Stereotypes Against Marginalized Groups

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Dr. Christina Sisti:

“A stereotype may be negative or positive, but even positive stereotypes present two problems: They are cliches, and they present a human being as far more simple and uniform than any human being actually is.” Nancy Kress

When we are born we do not know that our gender, race or ability will shape how we are viewed. We are unaware of the label we are given and the opportunities we may receive or be denied.

There is a need to recognize the effect discrimination and public policy stemming from stereotypes have had on marginalized social groups while also acknowledging the need for social inclusion. To be effective, political movements within marginalized social groups must encompass the ethical issues faced by both genders. Minorities and disabled people are the victims of stereotypes. Opinions formed in previous centuries have continued into this century.

 The effect is those in the minority are placed in danger of having their rights violated because of misconceptions or callousness. Stereotypes have led to the eventual development of an underclass which is defined as a marginalized social group whose social disadvantages and expectations are linked to public policy, especially America’s public policy on sexuality.

Discrimination is rooted in stereotypes. The stereotypes placed upon those of another race or ability have translated into social policy. These ideas once incorporated into society become normative and are used to create a hierarchy in society.

The images created by stereotypes form theories which become entrenched in pathology and psychopathology regardless of the veracity of the stereotype. Concepts held by those who endorse stereotypes may bring comfort to those who believe in differences between race and abilities. Promoting cultural superiority leads to divisive views and causes harm to those who are viewed as inferior. The need to create a sense of self while defining self as superior generates xenophobia.

America is witnessing tensions boiling because the country is divided by preconceived beliefs, of race and ability. Left unregulated the eradication of stereotypes will be led by the conscience of the people thus disallowing discrimination yet by leaving discrimination unregulated it only helped those in the majority hide their discriminatory practices in the guise of a colorless, non-disabled facade. 

The attempt to create an equal footing for marginalized populations through legislation was noble, but it did not hold people morally accountable for their long-held beliefs regarding race, gender, and ability.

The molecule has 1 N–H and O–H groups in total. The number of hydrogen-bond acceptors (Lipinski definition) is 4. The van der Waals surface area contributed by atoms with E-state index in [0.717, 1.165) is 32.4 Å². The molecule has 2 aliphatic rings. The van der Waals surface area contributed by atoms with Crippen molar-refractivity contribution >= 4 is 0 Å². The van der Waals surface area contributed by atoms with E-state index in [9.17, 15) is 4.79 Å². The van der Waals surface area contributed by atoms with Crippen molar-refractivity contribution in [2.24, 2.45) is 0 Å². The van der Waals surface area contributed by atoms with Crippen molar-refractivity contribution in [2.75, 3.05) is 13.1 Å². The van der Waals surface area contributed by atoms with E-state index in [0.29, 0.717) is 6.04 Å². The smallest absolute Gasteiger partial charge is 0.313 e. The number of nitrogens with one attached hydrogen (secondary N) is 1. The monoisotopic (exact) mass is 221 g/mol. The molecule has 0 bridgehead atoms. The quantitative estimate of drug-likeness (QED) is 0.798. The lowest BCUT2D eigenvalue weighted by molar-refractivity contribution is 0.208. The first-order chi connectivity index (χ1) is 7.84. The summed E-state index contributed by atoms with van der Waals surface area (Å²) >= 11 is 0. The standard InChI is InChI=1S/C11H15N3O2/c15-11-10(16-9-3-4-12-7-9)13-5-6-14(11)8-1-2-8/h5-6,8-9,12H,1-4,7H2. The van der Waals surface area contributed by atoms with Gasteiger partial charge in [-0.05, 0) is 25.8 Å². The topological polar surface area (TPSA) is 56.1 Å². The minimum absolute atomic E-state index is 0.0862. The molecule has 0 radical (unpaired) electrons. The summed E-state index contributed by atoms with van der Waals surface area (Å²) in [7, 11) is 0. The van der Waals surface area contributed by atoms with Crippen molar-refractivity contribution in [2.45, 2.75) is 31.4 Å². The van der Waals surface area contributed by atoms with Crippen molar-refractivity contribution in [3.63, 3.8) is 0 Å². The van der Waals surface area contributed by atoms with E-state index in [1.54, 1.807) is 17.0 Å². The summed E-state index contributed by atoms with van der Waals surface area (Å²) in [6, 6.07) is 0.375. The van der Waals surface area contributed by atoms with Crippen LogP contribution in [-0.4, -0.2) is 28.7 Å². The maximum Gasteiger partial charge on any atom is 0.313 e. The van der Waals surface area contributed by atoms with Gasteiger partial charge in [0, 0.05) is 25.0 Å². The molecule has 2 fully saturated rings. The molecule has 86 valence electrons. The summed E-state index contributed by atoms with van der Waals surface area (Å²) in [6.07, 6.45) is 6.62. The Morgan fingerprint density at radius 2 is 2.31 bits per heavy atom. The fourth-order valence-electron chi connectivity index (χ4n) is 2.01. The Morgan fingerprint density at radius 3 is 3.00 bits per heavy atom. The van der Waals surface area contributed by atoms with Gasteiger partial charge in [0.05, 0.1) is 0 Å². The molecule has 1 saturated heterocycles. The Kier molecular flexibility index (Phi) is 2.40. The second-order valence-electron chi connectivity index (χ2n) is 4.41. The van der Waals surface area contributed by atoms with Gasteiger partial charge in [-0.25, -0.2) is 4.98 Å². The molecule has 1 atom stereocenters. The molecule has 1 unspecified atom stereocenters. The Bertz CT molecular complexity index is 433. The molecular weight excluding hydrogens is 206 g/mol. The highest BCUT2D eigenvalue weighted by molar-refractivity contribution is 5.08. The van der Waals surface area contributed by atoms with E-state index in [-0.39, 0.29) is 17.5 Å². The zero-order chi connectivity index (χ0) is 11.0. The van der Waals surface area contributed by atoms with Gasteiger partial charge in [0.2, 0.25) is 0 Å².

This article is extracted from the Research paper titled ‘America’s Public Policy on Sexuality: The Repression of Girls in Vulnerable Populations’  in Chapter 4 of the Safety Report by SAFIGI Outreach Foundation ‘Safety First for Girls’.


ABOUT THE SAFETY REPORT

The Safety Report by SAFIGI is a two-fold Open research on ‘Core Issues Affecting Safety of Girls in the Developing World.’ The first part of the Safety Report is a Research Paper. The second part is a detailed Data Analysis.

The Safety Report Research paper is titled: ‘Core Issues Affecting Safety of Girls in the Developing World.’ The paper starts with an abstract before focusing on subjects in the key regions of Africa, Asia, and the Americas. A total of 7 Research papers make up the safety Report (sans the introduction and conclusion), including:

 

  • The psychological effect of mass sexual harassment on girls in Egypt (P.24) by Heba Elasiouty.
  • Safety concerns in relation to social media: Growing up female in an increasingly digital world (P.45) by Karin Temperley.
  • Psychosocial challenges faced by parents raising children with physical disabilities in Oshana region (P.68) by Misumbi Shikaputo.
  • Gender-based violence and subsequent safety challenges experienced by Rohingya women (P.119) by Shucheesmita Simonti.
  • LGBT policies and overall safety in Brazil (P.141) by Alinne Lopes Gomes.
  • Silent voices‘: Violence against the female body as consequence of machismo culture (P.177)  by Steffica Warwick.
  • America‘s Public Policy on Sexuality: The Repression of Girls in Vulnerable Populations (P.208) by Dr. Christina Sisti.

The Safety Report Data Analysis is titled: ‘Core Issues Affecting Safety of Girls. Results and Outcomes based on Zambia, Egypt, USA, Tanzania, South Sudan, and Namibia.

SAFIGI Outreach Foundation Ltd, a volunteer-based and youth led NGO registered in Zambia, implemented the Safety Report in order to understand the multifaceted concept of safety and how it applies to the female gender in diverse settings. And therefore, further prove safety is intrinsic, and that vices in society stem from an intimate level of the human being before its manifestation. This way, when we create safety solutions, whether it be in a developing nation, conflict zone, refugee camp, or patriarchal society, the problem is resolved from a deeply rooted cause. Such that, we treat the disease itself and not mere symptoms.

This study is as a result of collaborative effort pursued in the spirit of volunteerism via UN Online Volunteers.

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